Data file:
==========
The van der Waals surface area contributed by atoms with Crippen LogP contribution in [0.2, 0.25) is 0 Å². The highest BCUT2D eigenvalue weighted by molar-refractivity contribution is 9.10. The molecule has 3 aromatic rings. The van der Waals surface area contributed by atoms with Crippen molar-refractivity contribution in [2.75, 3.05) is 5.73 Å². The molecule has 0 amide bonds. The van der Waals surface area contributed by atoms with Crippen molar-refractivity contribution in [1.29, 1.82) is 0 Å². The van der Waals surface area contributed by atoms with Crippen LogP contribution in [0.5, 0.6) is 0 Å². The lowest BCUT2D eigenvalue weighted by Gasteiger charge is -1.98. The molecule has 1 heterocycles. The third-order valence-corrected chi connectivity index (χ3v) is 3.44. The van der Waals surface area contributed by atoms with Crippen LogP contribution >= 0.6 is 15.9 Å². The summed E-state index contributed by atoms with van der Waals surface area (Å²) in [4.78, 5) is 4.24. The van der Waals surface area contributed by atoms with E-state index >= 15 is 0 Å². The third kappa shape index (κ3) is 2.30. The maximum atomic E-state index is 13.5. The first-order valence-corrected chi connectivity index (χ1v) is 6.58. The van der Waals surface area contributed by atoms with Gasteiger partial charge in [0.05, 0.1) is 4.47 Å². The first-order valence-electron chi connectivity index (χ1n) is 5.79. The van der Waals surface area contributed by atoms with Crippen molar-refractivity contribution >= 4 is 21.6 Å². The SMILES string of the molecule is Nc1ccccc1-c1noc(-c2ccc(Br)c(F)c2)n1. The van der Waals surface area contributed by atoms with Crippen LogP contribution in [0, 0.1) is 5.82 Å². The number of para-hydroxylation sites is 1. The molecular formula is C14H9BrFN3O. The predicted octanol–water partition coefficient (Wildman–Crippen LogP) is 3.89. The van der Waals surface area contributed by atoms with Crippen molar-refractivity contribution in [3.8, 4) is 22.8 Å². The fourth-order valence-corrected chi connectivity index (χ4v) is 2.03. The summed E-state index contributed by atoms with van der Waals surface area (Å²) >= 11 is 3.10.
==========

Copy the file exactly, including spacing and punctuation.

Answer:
The van der Waals surface area contributed by atoms with Crippen LogP contribution in [0.2, 0.25) is 0 Å². The highest BCUT2D eigenvalue weighted by molar-refractivity contribution is 9.10. The molecule has 3 aromatic rings. The van der Waals surface area contributed by atoms with Crippen molar-refractivity contribution in [2.75, 3.05) is 5.73 Å². The molecule has 0 amide bonds. The van der Waals surface area contributed by atoms with Crippen molar-refractivity contribution in [1.29, 1.82) is 0 Å². The van der Waals surface area contributed by atoms with Crippen LogP contribution in [0.5, 0.6) is 0 Å². The lowest BCUT2D eigenvalue weighted by Gasteiger charge is -1.98. The molecule has 1 heterocycles. The third-order valence-corrected chi connectivity index (χ3v) is 3.44. The van der Waals surface area contributed by atoms with Crippen LogP contribution >= 0.6 is 15.9 Å². The summed E-state index contributed by atoms with van der Waals surface area (Å²) in [4.78, 5) is 4.24. The van der Waals surface area contributed by atoms with E-state index >= 15 is 0 Å². The third kappa shape index (κ3) is 2.30. The maximum atomic E-state index is 13.5. The first-order valence-corrected chi connectivity index (χ1v) is 6.58. The van der Waals surface area contributed by atoms with Gasteiger partial charge in [0.05, 0.1) is 4.47 Å². The first-order valence-electron chi connectivity index (χ1n) is 5.79. The van der Waals surface area contributed by atoms with Crippen molar-refractivity contribution >= 4 is 21.6 Å². The SMILES string of the molecule is Nc1ccccc1-c1noc(-c2ccc(Br)c(F)c2)n1. The van der Waals surface area contributed by atoms with Crippen LogP contribution in [0, 0.1) is 5.82 Å². The number of para-hydroxylation sites is 1. The molecular formula is C14H9BrFN3O. The predicted octanol–water partition coefficient (Wildman–Crippen LogP) is 3.89. The van der Waals surface area contributed by atoms with Crippen molar-refractivity contribution in [3.8, 4) is 22.8 Å². The fourth-order valence-corrected chi connectivity index (χ4v) is 2.03. The summed E-state index contributed by atoms with van der Waals surface area (Å²) >= 11 is 3.10.